"The NHS will last as long as there are folk left with the faith to fight for it"
Aneurin Bevan

Thursday, 31 March 2011


Just because it is in the Government's "Making Quality Your Business" (AKA the NHS Initial Public Offering) document, I thought I would blog about mutuals and social enterprises.

First: why are the government so excited about mutuals and social enterprises? Answer: because it absolves them completely from doing it themselves. The government does not want the responsibility of providing public services. Kinda lazy, really.


The model of mutuals that we are use to, are organisations that are owned by their customers. The building societies are the most well known example, where some customers save their money (and are paid interest) and others borrow money (and pay interest). There are no shareholders so no dividend payments. The organisation is owned by the customers and is run for the benefit of its customers.
Other than building societies, there were insurance and pension companies who were mutuals. As part of the selfish 80s attitude the Thatcher government legislated so that mutuals could demutualise and as a result few building societies remain. Cameron calls himself a "son of Thatcher" so it is rather surprising that he is now championing an organisation that Thatcher clearly hated to destruction. Cameron has not commented on whether mutualised public services will be prevented from demutualising, but it is a distinct possibility because the mutuals will not be publicly-owned and so can determine themselves what happens to them.

The building society model is that the customers own the mutual, and in the NHS the "customers" are us. As a public service we already own the NHS! Public Benefit Corporations are a form of mutual owned by the public. In this case the organisation has a public membership (non-fee paying) who elect governors to oversee the board of directors who run the organisation. The idea is that the public owns the Public Benefit Corporation and provides public governance. This is the model used for Foundation Trusts.

The mutual model that the government is pushing for the privatisation of NHS services is staff-led mutuals. In this case the mutual is owned by the staff and is a profit-share organisation. This is very different to the publicly-owned Public Benefit Corporations, because a staff-led mutual organisation is not publicly owned. Mutuals are usually profit-share: if they make a profit they distribute this between the mutual owners. Since a staff-led mutual is owned by the staff, this means that profits are shared between the staff. However, be aware that while all staff are equal owners of a mutual, some are more equal than others, so the result of profit share may well mean that those who earn the most get a bigger share of the profit.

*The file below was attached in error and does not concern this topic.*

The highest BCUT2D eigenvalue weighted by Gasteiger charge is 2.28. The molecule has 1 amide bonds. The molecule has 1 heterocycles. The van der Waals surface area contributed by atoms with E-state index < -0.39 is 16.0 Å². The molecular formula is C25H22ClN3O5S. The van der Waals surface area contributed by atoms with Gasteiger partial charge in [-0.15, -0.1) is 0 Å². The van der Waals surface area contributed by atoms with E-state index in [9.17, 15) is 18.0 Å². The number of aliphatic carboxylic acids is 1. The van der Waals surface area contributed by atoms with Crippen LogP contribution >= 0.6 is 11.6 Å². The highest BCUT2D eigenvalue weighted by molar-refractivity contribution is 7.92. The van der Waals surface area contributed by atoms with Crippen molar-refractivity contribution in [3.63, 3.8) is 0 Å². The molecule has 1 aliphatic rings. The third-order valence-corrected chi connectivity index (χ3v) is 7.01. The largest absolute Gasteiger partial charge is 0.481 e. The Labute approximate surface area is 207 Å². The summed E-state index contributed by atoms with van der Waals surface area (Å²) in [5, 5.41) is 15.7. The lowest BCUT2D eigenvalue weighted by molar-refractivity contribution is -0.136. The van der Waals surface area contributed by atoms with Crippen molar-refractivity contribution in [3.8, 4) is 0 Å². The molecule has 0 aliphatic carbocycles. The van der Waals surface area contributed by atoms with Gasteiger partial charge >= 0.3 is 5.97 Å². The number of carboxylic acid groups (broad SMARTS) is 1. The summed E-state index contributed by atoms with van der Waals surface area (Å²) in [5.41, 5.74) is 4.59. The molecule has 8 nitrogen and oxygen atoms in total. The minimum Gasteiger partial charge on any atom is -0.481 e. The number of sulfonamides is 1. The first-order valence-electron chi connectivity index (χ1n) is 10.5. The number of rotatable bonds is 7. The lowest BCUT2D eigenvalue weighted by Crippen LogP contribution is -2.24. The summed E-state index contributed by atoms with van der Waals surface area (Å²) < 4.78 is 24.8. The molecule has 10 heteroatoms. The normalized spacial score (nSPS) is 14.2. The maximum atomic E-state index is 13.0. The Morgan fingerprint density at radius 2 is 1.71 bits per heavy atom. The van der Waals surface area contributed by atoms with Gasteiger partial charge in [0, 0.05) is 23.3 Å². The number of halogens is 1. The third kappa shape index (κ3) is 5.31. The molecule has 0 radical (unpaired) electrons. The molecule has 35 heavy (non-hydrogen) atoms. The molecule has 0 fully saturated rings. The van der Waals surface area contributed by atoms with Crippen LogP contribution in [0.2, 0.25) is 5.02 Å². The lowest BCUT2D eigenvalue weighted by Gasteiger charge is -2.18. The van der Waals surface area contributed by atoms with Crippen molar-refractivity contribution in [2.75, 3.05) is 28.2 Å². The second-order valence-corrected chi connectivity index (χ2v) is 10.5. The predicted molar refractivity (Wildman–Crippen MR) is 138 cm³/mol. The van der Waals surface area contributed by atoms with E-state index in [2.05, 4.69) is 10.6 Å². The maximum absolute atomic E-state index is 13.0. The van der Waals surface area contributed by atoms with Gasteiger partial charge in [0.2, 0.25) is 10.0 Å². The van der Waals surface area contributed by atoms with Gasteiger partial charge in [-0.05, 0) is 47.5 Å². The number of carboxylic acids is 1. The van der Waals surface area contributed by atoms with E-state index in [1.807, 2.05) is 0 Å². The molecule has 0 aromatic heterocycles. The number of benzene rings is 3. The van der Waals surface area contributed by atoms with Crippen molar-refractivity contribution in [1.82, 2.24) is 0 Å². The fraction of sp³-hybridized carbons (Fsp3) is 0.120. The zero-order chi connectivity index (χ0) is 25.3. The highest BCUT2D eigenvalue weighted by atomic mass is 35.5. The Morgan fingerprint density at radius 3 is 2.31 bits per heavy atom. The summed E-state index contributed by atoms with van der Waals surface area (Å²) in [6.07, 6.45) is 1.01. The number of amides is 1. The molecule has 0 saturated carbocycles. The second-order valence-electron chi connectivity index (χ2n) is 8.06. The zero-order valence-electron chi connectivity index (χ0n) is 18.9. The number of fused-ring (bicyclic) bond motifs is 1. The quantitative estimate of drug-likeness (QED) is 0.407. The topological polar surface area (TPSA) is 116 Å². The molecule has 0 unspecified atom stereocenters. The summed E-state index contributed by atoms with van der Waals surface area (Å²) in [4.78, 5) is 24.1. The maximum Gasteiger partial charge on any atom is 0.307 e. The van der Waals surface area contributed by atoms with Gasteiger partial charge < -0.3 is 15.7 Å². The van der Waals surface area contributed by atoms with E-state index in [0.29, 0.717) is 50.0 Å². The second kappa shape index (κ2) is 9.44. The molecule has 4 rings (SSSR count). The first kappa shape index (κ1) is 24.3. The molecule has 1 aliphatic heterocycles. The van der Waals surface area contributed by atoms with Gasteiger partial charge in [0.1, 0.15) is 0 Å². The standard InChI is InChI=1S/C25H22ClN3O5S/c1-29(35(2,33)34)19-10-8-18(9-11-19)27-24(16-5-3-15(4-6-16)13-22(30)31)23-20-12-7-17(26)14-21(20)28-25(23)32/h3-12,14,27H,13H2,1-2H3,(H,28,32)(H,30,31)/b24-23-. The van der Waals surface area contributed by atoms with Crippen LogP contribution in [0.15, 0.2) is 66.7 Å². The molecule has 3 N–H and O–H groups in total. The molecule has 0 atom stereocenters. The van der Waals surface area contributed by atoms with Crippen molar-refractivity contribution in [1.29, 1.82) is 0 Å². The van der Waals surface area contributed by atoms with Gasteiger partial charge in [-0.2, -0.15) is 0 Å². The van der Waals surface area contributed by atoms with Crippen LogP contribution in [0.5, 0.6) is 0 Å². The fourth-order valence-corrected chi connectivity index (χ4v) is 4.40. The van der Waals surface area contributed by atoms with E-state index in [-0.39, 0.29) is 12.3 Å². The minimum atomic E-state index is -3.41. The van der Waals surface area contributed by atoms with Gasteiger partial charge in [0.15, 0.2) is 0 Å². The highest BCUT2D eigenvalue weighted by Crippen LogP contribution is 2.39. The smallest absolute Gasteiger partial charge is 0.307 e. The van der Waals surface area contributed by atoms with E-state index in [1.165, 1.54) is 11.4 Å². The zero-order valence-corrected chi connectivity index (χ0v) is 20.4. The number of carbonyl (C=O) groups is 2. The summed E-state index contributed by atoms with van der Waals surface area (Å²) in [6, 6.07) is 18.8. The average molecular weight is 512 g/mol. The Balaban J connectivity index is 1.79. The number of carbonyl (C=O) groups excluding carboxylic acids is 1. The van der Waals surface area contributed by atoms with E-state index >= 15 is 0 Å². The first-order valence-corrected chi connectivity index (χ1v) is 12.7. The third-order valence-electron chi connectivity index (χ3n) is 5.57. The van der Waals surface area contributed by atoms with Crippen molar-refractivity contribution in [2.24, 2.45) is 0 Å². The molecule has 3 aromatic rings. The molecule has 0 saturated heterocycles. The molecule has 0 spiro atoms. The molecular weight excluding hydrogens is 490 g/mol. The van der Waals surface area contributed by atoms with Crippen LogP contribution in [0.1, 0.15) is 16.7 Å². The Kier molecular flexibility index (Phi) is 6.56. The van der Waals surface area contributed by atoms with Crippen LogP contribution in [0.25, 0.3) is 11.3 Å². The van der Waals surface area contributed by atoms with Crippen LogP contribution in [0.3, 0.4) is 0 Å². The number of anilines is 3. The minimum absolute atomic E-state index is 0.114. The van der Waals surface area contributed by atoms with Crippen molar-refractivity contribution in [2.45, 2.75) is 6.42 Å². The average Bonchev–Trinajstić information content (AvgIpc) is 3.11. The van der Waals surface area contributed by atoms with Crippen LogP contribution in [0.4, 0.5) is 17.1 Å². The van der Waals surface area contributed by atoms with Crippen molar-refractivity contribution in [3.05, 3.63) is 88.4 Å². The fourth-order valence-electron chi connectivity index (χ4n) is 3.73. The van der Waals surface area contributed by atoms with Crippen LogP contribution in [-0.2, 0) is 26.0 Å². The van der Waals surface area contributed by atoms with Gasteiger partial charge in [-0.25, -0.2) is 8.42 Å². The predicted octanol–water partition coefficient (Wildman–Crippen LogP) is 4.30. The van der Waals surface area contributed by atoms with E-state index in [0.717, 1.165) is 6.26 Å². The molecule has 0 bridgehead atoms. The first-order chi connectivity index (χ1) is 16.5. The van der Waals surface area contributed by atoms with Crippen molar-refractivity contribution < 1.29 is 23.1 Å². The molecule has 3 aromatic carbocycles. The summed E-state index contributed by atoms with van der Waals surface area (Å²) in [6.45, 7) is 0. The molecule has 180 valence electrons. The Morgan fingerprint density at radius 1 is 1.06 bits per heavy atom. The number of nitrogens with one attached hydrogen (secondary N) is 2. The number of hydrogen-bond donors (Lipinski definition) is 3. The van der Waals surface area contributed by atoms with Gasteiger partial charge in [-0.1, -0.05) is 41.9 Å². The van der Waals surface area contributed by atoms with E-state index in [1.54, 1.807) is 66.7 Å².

Social Enterprises

Social enterprises have two important aspects: they serve a social purpose and they are not-for-profit. Not-for-profit does not mean that they do not make a profit, it just means that all surpluses they make are re-invested back into the social enterprise. If you think that this describes every public service, then you are right! Every public service is not-for-profit and serves a social purpose. However, social enterprises are not publicly owned, and the government's enthusiasm for social enterprises highlights that the reason is the actual ownership of the organisation, not how the organisation is run. The government wants to absolve itself from the responsibility for providing public services.

It is important to reiterate many times that neither mutuals, nor social enterprises are publicly owned. The government has no responsibility for them: once they get a contract to provide a public service this does not guarantee that they will always provide the service. The mutual or social enterprise is just yet another service provider. Indeed, they will be treated exactly the same as Serco, Capita or G4S. Except, of course, these large private service companies have millions to spend on marketing and will easily outbid the mutual/soc ents when their contracts expire.

If a mutual or social enterprise goes bankrupt then the government has no responsibility (however, if you are part of a employee-led mutual or co-op, then you will be liable). Will there be much to be liable for? Well, of course there will be, every business has assets and mutuals and social enterprises will need to purchase such assets possibly through commercial loans. They may have to purchase the asset of the NHS organisation they are replacing, which will result in public assets moving into private hands.

Since mutuals and social enterprise are private, non-public companies, and they are intended to provide at least 10% of NHS services, this is clearly privatisation of the NHS.

1 comment:

  1. Thanks for that. Been telling people this for months. I'm in a PCT which becomes SET in October thanks to the slack attitude of south-west SHA and the lack of public-spiritedness of all concerned. Also, the fact that we, the staff, have had no say whatsoever in this decision. Jobs in the county could go if talk of the SET contracting out-of-county come to fruition, the tax-payer will have a whopping VAT bill and as for accountibility and FOI.....

    Ah well, "you can take the girl out of the NHS, but you cant take the NHS out of the girl".

    Mary Taylor